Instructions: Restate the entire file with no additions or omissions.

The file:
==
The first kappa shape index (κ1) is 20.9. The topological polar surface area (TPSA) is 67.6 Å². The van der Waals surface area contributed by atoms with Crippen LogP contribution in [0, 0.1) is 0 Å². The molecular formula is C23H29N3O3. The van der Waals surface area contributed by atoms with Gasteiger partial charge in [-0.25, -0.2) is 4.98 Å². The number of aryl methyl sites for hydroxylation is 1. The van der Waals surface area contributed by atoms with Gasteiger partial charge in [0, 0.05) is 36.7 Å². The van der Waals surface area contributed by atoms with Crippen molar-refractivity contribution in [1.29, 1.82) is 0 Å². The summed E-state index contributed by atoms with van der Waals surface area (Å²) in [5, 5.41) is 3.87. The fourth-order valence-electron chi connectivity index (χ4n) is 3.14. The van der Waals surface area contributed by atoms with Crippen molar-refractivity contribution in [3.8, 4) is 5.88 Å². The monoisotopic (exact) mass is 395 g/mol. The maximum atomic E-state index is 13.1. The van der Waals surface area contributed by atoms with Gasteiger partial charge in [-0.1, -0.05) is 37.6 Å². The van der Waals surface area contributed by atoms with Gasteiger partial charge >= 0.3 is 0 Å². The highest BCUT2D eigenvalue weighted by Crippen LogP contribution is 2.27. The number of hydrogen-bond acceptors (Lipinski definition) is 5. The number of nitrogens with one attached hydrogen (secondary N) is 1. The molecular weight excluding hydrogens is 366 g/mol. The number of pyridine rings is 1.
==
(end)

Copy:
The first kappa shape index (κ1) is 20.9. The topological polar surface area (TPSA) is 67.6 Å². The van der Waals surface area contributed by atoms with Crippen LogP contribution in [0, 0.1) is 0 Å². The molecular formula is C23H29N3O3. The van der Waals surface area contributed by atoms with Gasteiger partial charge in [-0.25, -0.2) is 4.98 Å². The number of aryl methyl sites for hydroxylation is 1. The van der Waals surface area contributed by atoms with Gasteiger partial charge in [0, 0.05) is 36.7 Å². The van der Waals surface area contributed by atoms with Crippen molar-refractivity contribution in [1.29, 1.82) is 0 Å². The summed E-state index contributed by atoms with van der Waals surface area (Å²) in [5, 5.41) is 3.87. The fourth-order valence-electron chi connectivity index (χ4n) is 3.14. The van der Waals surface area contributed by atoms with Crippen molar-refractivity contribution in [3.8, 4) is 5.88 Å². The monoisotopic (exact) mass is 395 g/mol. The maximum atomic E-state index is 13.1. The van der Waals surface area contributed by atoms with Gasteiger partial charge in [-0.1, -0.05) is 37.6 Å². The van der Waals surface area contributed by atoms with Gasteiger partial charge >= 0.3 is 0 Å². The highest BCUT2D eigenvalue weighted by Crippen LogP contribution is 2.27. The number of hydrogen-bond acceptors (Lipinski definition) is 5. The number of nitrogens with one attached hydrogen (secondary N) is 1. The molecular weight excluding hydrogens is 366 g/mol. The number of pyridine rings is 1.